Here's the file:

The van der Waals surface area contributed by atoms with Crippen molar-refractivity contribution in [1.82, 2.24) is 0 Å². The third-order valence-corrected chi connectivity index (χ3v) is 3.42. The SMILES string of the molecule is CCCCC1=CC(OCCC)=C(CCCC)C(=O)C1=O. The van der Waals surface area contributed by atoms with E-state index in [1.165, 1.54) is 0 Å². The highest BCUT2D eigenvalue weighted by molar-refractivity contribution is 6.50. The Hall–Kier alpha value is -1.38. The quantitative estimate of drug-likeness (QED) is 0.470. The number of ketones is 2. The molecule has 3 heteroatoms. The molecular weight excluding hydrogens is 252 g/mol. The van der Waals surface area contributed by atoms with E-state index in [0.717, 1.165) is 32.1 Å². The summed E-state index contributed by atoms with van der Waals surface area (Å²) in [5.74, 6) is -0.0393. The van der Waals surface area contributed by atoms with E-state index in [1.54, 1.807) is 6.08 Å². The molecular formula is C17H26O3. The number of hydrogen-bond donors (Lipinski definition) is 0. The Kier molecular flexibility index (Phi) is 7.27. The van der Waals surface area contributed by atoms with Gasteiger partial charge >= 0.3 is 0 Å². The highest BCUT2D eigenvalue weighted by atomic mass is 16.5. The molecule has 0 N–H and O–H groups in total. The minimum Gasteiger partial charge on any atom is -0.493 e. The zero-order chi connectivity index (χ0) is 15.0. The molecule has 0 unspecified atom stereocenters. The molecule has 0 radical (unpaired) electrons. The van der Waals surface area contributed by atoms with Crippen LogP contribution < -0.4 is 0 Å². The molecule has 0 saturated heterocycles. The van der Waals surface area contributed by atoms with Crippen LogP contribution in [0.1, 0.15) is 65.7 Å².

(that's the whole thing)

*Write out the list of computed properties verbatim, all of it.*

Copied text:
The van der Waals surface area contributed by atoms with Crippen molar-refractivity contribution in [1.82, 2.24) is 0 Å². The third-order valence-corrected chi connectivity index (χ3v) is 3.42. The SMILES string of the molecule is CCCCC1=CC(OCCC)=C(CCCC)C(=O)C1=O. The van der Waals surface area contributed by atoms with E-state index in [1.165, 1.54) is 0 Å². The highest BCUT2D eigenvalue weighted by molar-refractivity contribution is 6.50. The Hall–Kier alpha value is -1.38. The quantitative estimate of drug-likeness (QED) is 0.470. The number of ketones is 2. The molecule has 3 heteroatoms. The molecular weight excluding hydrogens is 252 g/mol. The van der Waals surface area contributed by atoms with E-state index in [0.717, 1.165) is 32.1 Å². The summed E-state index contributed by atoms with van der Waals surface area (Å²) in [5.74, 6) is -0.0393. The van der Waals surface area contributed by atoms with E-state index in [1.54, 1.807) is 6.08 Å². The molecular formula is C17H26O3. The number of hydrogen-bond donors (Lipinski definition) is 0. The Kier molecular flexibility index (Phi) is 7.27. The van der Waals surface area contributed by atoms with Gasteiger partial charge >= 0.3 is 0 Å². The highest BCUT2D eigenvalue weighted by atomic mass is 16.5. The molecule has 0 N–H and O–H groups in total. The minimum Gasteiger partial charge on any atom is -0.493 e. The zero-order chi connectivity index (χ0) is 15.0. The molecule has 0 unspecified atom stereocenters. The molecule has 0 radical (unpaired) electrons. The van der Waals surface area contributed by atoms with Crippen LogP contribution < -0.4 is 0 Å². The molecule has 0 saturated heterocycles. The van der Waals surface area contributed by atoms with Crippen LogP contribution in [0.1, 0.15) is 65.7 Å².